The events and battles of World War II played out on every continent of the planet. Tens of millions lost their lives between 1939 and 1945, and countless millions more were left to pick up the pieces. One of the many challenges for those who survived was to figure out how to retain a connection to that epic struggle in a way that honored the memories of those who fought so bravely under such dire conditions and on so many fronts.
For U.S. collectors of World War II objects, there are at least two directions to pursue. The first is to focus on the militaria, which includes captured Japanese swords and German helmets, field gear such as canteens and mess kits, and tools such as shovels and mattocks. There are also ammo belts, military wristwatches, and medals and badges of all sorts. The other tack is to explore the wide range of advertising materials, pieces of sweetheart jewelry, and movie posters that were produced to keep the public’s enthusiasm and support for the war as pitched as possible.
Medals are one of the most appealing areas for collectors of vintage World War II militaria. Medals are small so they are easy to store, their designs are often quite handsome, and in some cases the original recipient’s name can be tracked down, which brings the history that preceded the medal to life. One of the biggest problems for medal collectors, though, are the large number of reproductions on the market, especially when it comes to medals bearing symbols of Germany’s Third Reich.
For U.S. medals, the highest awards that can be collected are the numerous Distinguished Service medals, some bearing crosses or stars, some numbered. Only the Medal of Honor is higher, but it is illegal in the U.S. to buy or sell one—only 433 were awarded during World War II compared to more than 1,500 during the Civil War. Both the Army and Navy awarded Silver and Bronze Stars, Flying Crosses, and Purple Hearts, while all branches handed out Good Conduct medals.
For similar reasons, vintage World War II badges are fairly popular. The U.S. military awarded badges to its soldiers and officers when they had achieved certain skills, from medical ability to marksmanship. Wings awarded by the Army and Air Force are perhaps the best known World War II badges, with special badges for Gunners, Bombardiers, Navigators, and, of course, Pilots.
Uniforms that have seen action and still have their sewed-on chevrons and other insignia are also of interest. While coats and jackets are probably the most sought-after items, one type of jacket in particular commands the most attention. That would be the leather A-2 flight jacket, especially one that has been hand painted or retains its original embroidered patches. Fleece-lined jackets, as well as those with fur collars, are also very desirable.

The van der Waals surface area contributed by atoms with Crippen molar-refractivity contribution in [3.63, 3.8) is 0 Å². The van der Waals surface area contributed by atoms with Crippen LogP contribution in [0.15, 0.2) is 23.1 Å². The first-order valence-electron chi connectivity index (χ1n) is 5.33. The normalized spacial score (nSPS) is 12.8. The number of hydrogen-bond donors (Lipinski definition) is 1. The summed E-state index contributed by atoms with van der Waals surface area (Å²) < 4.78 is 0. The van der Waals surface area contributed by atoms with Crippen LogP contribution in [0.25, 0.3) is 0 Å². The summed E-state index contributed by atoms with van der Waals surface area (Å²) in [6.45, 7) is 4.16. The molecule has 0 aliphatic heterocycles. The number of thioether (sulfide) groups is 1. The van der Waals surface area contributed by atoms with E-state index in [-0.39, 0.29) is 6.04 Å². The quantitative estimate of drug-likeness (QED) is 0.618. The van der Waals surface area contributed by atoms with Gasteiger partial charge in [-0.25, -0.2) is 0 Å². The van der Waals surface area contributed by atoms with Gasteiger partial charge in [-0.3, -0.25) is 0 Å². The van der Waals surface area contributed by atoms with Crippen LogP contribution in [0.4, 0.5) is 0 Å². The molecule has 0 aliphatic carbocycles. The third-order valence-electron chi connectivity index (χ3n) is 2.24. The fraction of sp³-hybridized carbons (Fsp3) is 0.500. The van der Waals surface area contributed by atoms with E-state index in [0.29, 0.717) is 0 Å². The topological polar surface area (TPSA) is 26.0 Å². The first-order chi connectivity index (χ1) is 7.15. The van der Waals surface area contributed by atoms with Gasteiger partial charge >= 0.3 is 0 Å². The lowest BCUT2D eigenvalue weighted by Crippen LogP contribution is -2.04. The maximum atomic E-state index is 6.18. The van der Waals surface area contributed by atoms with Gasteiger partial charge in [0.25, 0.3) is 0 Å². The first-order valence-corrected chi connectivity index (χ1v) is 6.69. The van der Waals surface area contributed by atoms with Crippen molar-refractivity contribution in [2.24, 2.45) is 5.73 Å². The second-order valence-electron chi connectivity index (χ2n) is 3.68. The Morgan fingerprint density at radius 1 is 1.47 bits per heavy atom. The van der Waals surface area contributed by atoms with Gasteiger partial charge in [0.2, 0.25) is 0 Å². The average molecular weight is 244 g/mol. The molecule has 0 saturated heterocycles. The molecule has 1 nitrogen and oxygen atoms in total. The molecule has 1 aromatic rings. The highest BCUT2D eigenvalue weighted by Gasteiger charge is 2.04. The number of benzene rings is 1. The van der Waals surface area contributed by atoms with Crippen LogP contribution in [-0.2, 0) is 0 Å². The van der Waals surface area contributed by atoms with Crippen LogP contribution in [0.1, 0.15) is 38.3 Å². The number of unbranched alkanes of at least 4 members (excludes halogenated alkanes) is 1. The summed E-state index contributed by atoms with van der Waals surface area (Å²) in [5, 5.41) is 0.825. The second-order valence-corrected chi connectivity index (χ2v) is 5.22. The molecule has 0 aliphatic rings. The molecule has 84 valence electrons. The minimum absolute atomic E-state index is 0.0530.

Headgear ranges from wool visor caps to leather flight helmets to white Navy sailor’s hats. Flak helmets, usually colored olive drab, had protective coverings for the ears, while combat helmets with fixed bails for the chinstraps can be found with painted insignia on them—if the helmet has a nice, crisp decal on it, or if the paint looks too good to be true, then you are probably looking at a fake...
The other broad areas of vintage World War II collecting covers the so-called ‘homefront collectibles’. After Pearl Harbor was attacked in December of 1941, people snatched up everything from salt-and-pepper shakers to buttons to glassware bearing the words “Remember Pearl Harbor.” Sweetheart jewelry, including compacts, was worn by women whose loved ones were fighting overseas. Many of these pins and brooches were shaped like the letter “V” for “Victory.”
Advertisers of the period found that the best way to sell soda pop or beer was to encourage the purchase of War Bonds on their products’ labels. Similarly, magazines ran cover stories about war heroes, from grunts in the trenches to generals. Hollywood did its part by producing patriotic films such as “When Johnny Comes Marching Home” and “Thirty Seconds Over Tokyo.” Movie posters and lobby cards for such films are staples for collectors, as are comics in which superheroes such as Superman made short work of Axis bad guys. And then there were the ceramic ashtrays, which encouraged smokers to put out their cigarette butts in the open mouths of Hitler, Tojo, and Mussolini.